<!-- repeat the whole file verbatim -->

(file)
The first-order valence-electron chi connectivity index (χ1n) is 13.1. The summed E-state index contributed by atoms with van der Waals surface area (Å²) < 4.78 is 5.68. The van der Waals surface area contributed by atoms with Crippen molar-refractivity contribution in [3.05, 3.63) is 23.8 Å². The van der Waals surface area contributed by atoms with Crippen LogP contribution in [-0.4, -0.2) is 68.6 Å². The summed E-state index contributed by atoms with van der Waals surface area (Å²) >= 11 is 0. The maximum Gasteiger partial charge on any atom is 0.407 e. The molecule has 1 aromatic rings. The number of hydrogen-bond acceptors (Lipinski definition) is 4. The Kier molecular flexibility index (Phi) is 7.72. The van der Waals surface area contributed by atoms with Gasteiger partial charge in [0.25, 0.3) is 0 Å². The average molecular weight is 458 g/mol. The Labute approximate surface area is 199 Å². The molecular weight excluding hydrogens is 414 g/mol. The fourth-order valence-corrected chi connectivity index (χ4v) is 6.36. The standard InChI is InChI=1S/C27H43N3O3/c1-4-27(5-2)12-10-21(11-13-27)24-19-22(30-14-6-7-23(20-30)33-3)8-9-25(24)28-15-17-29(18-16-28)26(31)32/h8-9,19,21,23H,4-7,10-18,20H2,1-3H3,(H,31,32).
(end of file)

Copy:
The first-order valence-electron chi connectivity index (χ1n) is 13.1. The summed E-state index contributed by atoms with van der Waals surface area (Å²) < 4.78 is 5.68. The van der Waals surface area contributed by atoms with Crippen molar-refractivity contribution in [3.05, 3.63) is 23.8 Å². The van der Waals surface area contributed by atoms with Crippen LogP contribution in [-0.4, -0.2) is 68.6 Å². The summed E-state index contributed by atoms with van der Waals surface area (Å²) >= 11 is 0. The maximum Gasteiger partial charge on any atom is 0.407 e. The molecule has 1 aromatic rings. The number of hydrogen-bond acceptors (Lipinski definition) is 4. The Kier molecular flexibility index (Phi) is 7.72. The van der Waals surface area contributed by atoms with Gasteiger partial charge in [0.25, 0.3) is 0 Å². The average molecular weight is 458 g/mol. The Labute approximate surface area is 199 Å². The molecular weight excluding hydrogens is 414 g/mol. The fourth-order valence-corrected chi connectivity index (χ4v) is 6.36. The standard InChI is InChI=1S/C27H43N3O3/c1-4-27(5-2)12-10-21(11-13-27)24-19-22(30-14-6-7-23(20-30)33-3)8-9-25(24)28-15-17-29(18-16-28)26(31)32/h8-9,19,21,23H,4-7,10-18,20H2,1-3H3,(H,31,32).